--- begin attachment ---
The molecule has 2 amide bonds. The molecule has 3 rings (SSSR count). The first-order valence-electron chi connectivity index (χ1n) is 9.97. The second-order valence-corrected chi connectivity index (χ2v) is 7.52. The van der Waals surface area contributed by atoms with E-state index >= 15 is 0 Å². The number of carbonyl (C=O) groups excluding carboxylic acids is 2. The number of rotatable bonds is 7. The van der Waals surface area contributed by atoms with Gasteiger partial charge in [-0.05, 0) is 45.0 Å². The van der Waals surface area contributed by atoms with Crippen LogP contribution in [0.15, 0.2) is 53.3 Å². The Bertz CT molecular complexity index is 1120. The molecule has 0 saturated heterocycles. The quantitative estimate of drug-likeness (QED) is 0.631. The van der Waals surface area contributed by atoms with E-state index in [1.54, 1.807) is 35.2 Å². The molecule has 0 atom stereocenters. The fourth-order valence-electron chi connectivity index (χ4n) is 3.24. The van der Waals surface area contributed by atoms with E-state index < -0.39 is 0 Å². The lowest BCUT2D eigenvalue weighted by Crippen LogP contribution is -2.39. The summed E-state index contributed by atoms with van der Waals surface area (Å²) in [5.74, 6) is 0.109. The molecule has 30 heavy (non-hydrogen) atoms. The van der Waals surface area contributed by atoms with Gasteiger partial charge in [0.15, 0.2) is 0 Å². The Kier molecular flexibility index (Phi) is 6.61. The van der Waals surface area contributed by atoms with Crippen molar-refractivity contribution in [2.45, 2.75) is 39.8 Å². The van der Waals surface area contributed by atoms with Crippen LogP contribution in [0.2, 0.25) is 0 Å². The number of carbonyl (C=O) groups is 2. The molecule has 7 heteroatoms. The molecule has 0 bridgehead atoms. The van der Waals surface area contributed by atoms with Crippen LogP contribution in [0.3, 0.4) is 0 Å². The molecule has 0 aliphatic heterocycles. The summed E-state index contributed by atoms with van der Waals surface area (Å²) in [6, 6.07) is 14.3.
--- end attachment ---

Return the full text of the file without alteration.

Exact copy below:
The molecule has 2 amide bonds. The molecule has 3 rings (SSSR count). The first-order valence-electron chi connectivity index (χ1n) is 9.97. The second-order valence-corrected chi connectivity index (χ2v) is 7.52. The van der Waals surface area contributed by atoms with E-state index >= 15 is 0 Å². The number of carbonyl (C=O) groups excluding carboxylic acids is 2. The number of rotatable bonds is 7. The van der Waals surface area contributed by atoms with Gasteiger partial charge in [-0.05, 0) is 45.0 Å². The van der Waals surface area contributed by atoms with Crippen LogP contribution in [0.15, 0.2) is 53.3 Å². The Bertz CT molecular complexity index is 1120. The molecule has 0 saturated heterocycles. The quantitative estimate of drug-likeness (QED) is 0.631. The van der Waals surface area contributed by atoms with E-state index in [1.54, 1.807) is 35.2 Å². The molecule has 0 atom stereocenters. The fourth-order valence-electron chi connectivity index (χ4n) is 3.24. The van der Waals surface area contributed by atoms with E-state index < -0.39 is 0 Å². The lowest BCUT2D eigenvalue weighted by Crippen LogP contribution is -2.39. The summed E-state index contributed by atoms with van der Waals surface area (Å²) in [5.74, 6) is 0.109. The molecule has 30 heavy (non-hydrogen) atoms. The van der Waals surface area contributed by atoms with Gasteiger partial charge in [0.15, 0.2) is 0 Å². The Kier molecular flexibility index (Phi) is 6.61. The van der Waals surface area contributed by atoms with Crippen molar-refractivity contribution in [2.45, 2.75) is 39.8 Å². The van der Waals surface area contributed by atoms with Crippen LogP contribution in [0.2, 0.25) is 0 Å². The number of carbonyl (C=O) groups is 2. The molecule has 7 heteroatoms. The molecule has 0 bridgehead atoms. The van der Waals surface area contributed by atoms with Crippen LogP contribution in [0.3, 0.4) is 0 Å². The molecule has 0 aliphatic heterocycles. The summed E-state index contributed by atoms with van der Waals surface area (Å²) in [6, 6.07) is 14.3.